The U.S. has determined that Russia has committed “crimes against humanity” in its war with Ukraine, Vice President Kamala Harris said Saturday, adding that “justice must be served.”
Speaking at the Munich Security Conference in Germany just days before the one-year anniversary of the Russian invasion of Ukraine, Harris said, “We have examined the evidence. We know the legal standards. And there is no doubt. These are crimes against humanity.”
“You will be held to account,” Harris said. She also stressed the need to uphold international rules and norms, adding that “we must stay strong” because if Russian President Vladimir Putin were to succeed with his attack “other nations could feel emboldened to follow his example.”
“Russian forces have pursued a widespread and systemic attack against a civilian population — gruesome acts of murder, torture, rape and deportation,” Harris said, citing “execution-style killings, beatings, and electrocution.”
In a statement, Secretary of State Antony Blinken, who is also attending the conference, said, "We reserve crimes against humanity determinations for the most egregious crimes."
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Russia, which has said it is conducting a “special military operation” in Ukraine to eliminate threats to its security, has denied intentionally targeting civilians or committing war crimes.
Accusations of atrocities have dogged Russian forces since the invasion began.
Only days after Russian forces crossed the border, the International Criminal Court opened an investigation into "alleged war crimes and crimes against humanity," along with Ukraine’s prosecutor general’s office.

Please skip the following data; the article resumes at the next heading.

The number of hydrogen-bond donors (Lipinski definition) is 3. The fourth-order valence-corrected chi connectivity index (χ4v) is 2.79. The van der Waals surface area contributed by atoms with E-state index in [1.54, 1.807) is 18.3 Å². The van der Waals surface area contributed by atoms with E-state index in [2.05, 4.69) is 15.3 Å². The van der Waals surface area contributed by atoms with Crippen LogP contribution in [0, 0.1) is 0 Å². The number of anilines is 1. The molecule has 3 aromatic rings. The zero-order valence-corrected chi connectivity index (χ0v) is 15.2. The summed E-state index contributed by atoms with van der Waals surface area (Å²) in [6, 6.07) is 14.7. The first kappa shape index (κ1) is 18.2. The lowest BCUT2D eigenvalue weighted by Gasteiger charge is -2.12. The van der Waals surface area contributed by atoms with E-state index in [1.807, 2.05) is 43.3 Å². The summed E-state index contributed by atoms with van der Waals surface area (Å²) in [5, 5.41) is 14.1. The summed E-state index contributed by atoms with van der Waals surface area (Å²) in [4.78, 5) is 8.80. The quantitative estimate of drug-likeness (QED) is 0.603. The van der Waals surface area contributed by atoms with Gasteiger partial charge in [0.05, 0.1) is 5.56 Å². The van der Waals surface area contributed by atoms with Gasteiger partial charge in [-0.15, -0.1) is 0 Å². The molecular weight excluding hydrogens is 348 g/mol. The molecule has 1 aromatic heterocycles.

Russian troops raped and tortured children and committed a “large number” of executions, according to a United Nations investigation released in September. Some of those alleged atrocities have unfolded in front of relatives, who have been forced to witness their loved ones endure scenes of horror, the chairman of the Independent International Commission of Inquiry, which led the U.N. investigation, said.
Experts said satellite images that appear to have captured evidence of the atrocities could play key roles in prosecuting Russia for war crimes down the line — including images of a 45-foot trench in the Kyiv suburb of Bucha, where a mass grave was later uncovered; a view of a bombed-out theater in the southern port city of Mariupol, where hundreds of women and children sheltered from airstrikes; and a series of holes that appeared outside Mariupol that Ukrainian officials said were a mass grave.
A U.S. government-sponsored study released Tuesday showed that Russian forces have taken around 6,000 Ukrainian children from their homes before putting them in camps as part of a systematic effort of relocation and reeducation.
An unknown number of children are also believed to have been adopted by Russia, the study’s authors said. Actions described in the report are a violation of the Geneva Convention — which prohibits the change of a child’s personal status, including nationality — and may constitute a war crime or crimes against humanity, the authors added.
Moscow has not yet responded to Harris’ speech, which came as senior Western leaders met in Munich for an annual security conference.
During her remarks, Harris also said that Washington is “troubled that Beijing had deepened its relationship with Moscow” since the invasion.
She implied that the United States’ dedication to Ukraine outstripped China’s interest in Russia, and reiterated that the White House intends to assist the Ukraine effort “for as long as it takes.”
“The United States of America is proud to be your partner in this noble pursuit," she said.
China has refrained from condemning the Russian invasion while being careful to avoid violating international sanctions.
Putin, whose dependence on China has deepened amid international isolation over his war, acknowledged last year that Beijing has “questions and concerns” about the conflict.